The Lionesses came closer than any senior England football team – men or women – to winning the World Cup since 1966 when they narrowly lost to Spain in the 2023 Women’s World Cup final in Sydney on 20 August. The Spanish side edged victory 1-0 thanks to a fine finish from their captain Olga Carmona. And despite putting in a determined and dogged display, Sarina Wiegman’s England were unable to find an equaliser.
Despite not having the fairytale ending England fans hoped for, making it to the final was a fantastic achievement for England, who had lost key players Beth Mead, Leah Williamson and Fran Kirkby to injury before the tournament commenced. So let’s take a look back at how the Lionesses progressed through the rounds in the World Cup, that was co-hosted by Australia and New Zealand.
England’s Road to Sydney
England qualified for the World Cup with consummate ease. Not that there was any real doubt given the Lionesses’ excellent record in recent years, but they absolutely stormed through Group D, winning all 10 of their games… and in some style: they scored a total of 80 goals and didn’t concede a single one!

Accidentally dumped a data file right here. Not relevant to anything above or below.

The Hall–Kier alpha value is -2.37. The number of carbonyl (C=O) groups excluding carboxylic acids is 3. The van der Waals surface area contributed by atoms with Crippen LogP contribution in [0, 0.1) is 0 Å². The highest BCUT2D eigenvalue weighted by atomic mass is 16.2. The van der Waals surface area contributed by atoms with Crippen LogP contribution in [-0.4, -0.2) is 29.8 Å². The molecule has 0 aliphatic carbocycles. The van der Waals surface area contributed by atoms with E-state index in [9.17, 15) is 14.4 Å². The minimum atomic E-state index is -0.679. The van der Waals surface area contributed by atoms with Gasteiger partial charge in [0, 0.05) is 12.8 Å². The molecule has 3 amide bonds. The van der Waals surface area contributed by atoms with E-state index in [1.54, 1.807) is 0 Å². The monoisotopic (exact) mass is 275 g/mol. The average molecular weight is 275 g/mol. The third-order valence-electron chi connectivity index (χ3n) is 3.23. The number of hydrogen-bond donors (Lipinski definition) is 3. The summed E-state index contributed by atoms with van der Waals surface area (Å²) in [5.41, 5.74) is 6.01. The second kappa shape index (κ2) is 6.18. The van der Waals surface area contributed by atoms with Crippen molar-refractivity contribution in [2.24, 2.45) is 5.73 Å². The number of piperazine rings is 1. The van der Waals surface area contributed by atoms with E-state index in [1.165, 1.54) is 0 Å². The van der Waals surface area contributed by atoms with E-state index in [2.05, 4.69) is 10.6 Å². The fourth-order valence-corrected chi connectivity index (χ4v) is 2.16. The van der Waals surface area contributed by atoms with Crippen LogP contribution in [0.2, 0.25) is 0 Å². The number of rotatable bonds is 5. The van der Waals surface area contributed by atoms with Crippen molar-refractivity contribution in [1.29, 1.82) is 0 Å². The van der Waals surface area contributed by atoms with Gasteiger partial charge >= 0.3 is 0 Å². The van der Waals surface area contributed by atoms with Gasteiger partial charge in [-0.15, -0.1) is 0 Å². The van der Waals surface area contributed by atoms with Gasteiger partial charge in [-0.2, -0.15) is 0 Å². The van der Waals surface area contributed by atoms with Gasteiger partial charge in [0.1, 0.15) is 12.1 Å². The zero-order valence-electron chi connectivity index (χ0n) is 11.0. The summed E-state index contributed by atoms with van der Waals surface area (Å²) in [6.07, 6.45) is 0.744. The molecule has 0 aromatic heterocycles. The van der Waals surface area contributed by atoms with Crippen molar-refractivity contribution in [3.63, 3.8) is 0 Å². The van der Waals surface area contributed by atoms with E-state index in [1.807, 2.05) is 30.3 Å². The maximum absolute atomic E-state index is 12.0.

North Macedonia (H)
Northern Ireland (H)
North Macedonia (A)
Northern Ireland (A)
The qualification campaign included plenty of big wins, but none more so than the quite astounding 20-0 triumph over Latvia. Unsurprisingly, this was a record-breaking scoreline for any England side (women or men) and included hat-tricks for four players. Based on their resounding qualification, it was no wonder England went into the tournament proper as one of the favourites.
Despite injury withdrawals and a couple of imperfect warm-up games, England had high hopes coming into the World Cup. On the face of it, England’s Group D opponents did not look overly challenging. England were ranked significantly ahead of Denmark and China, with the final team, Haiti, not even amongst the top 50 sides in the world.
That didn’t stop the relative minnows giving the Lionesses a scare in their opening match. Despite it being the first World Cup for which Haiti had qualified, they boast a number of top players and they put on a stubborn display against England. In the end, Wiegman’s side had to rely on a re-taken Georgia Stanway penalty to get the crucial – but nerve-wracking – victory.
England didn’t look to have brought their A game in the second match either as once again they won by the narrowest of margins. Lauren James scored after just six minutes and it stayed 1-0. Wiegman is not one to panic, of course, and her calm demeanour helped put the two victories into perspective.